How John Frusciante found his sound with the Red Hot Chili Peppers

5 March 2024, 13:59

Red Hot Chili Peppers guitarist John Frusciante with an image of him from 1991 inset
Red Hot Chili Peppers guitarist now and then. Picture: Bob Berg/Getty Images, Barry Brecheisen/WireImage

By Jenny Mensah

As the much-loved Red Hot Chili Peppers guitarist turns 54, we learn how he let go of his ego and being himself made fans resonate with his music the most.

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John Frusciante is best known as the on-again-off-again guitarist of Red Hot Chili Peppers

The Under The Bridge musician was just 18 years old when he joined the band back in 1988 after the tragic passing of their guitarist Hillel Slovak and - went on to have his own well-documented struggles with addiction.

Though he's taken breaks from the band, his licks and guitar solos are often thought of as instrumental to RHCP's coure sound. Frusciante's chemistry with frontman Anthony Kiedis and bassist Flea looks just as effortless as it sounds, but the rocker has admitted that it wasn't always that way.

In fact, Frusciante has previously talked about the "struggle" he had in his first year joining the Chili Peppers, mostly because he wanted to be "unique" and "show off" what he could do.

Speaking to Australian Guitar magazine back in 2022, he revealed: "The first year or so that I was in the band was definitely a struggle.

“I’ve got something to say that I think could probably be good for guitar players. I think at the beginning of my time in the band, I had my mind too much on trying to impress people and I wasn’t trusting myself enough.

“I was feeling all these things – ‘I want to be unique’, ‘I want to show off’, ‘I want to stand out’ – and everything I was doing felt forced.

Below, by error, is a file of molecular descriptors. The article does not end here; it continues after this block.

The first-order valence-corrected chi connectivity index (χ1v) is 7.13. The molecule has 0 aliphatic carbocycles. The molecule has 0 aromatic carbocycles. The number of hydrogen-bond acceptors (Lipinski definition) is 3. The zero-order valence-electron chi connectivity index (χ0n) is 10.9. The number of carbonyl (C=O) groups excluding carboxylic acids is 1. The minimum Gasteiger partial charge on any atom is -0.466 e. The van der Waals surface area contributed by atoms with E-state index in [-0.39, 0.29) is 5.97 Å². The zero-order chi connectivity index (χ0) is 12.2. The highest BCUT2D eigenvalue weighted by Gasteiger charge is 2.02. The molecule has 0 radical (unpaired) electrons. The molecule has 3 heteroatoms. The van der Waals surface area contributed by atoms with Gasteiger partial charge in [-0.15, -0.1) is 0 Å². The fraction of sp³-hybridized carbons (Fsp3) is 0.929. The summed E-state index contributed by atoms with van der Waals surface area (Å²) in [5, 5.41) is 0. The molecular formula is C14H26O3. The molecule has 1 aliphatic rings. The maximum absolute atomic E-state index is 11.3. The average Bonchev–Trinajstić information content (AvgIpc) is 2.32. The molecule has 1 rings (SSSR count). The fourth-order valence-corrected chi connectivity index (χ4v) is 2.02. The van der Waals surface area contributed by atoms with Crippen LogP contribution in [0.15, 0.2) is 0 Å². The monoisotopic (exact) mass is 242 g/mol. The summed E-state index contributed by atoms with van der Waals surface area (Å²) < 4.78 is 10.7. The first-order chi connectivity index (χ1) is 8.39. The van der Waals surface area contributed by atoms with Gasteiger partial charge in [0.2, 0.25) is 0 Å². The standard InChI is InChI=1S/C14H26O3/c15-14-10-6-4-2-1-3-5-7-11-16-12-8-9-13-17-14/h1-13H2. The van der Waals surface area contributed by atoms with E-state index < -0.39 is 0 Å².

“I didn’t feel free and I didn’t feel like I was saying anything that I wanted to say. I didn’t feel like I was going deep in myself."

Red Hot Chili Peppers' John Frusciante in the early 1990s
Red Hot Chili Peppers' John Frusciante in the early 1990s. Picture: AJ Barratt/Avalon/Getty Images

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Frusciante went on to explain that when he simplified his approach, took his ego out of the equation and began to support his bandmates, it was then people began to respond to his music.

"By the time we were ending that [first] tour, I got to such a point of unhappiness that I said, "‘I’m just going to throw away all these things that I’m trying to do,'" he recalled.

“I’m going to stop trying to grab people’s attention. I’m going to take my ego out of it entirely.’

“I decided I was just going to use my guitar to try to support the other people in my band.

“So I simplified what I was doing. And at the same time, I was also putting a hundred times the amount of personal expression and soul into it than I had before.

“[This] was the step that, all of a sudden, made people respond strongly to what I was doing.

“I wasn’t trying to be a Red Hot Chili Pepper in terms of what I thought other people thought that it was – I just started being myself.

“And that honest version of myself if what you’ve had ever since.”

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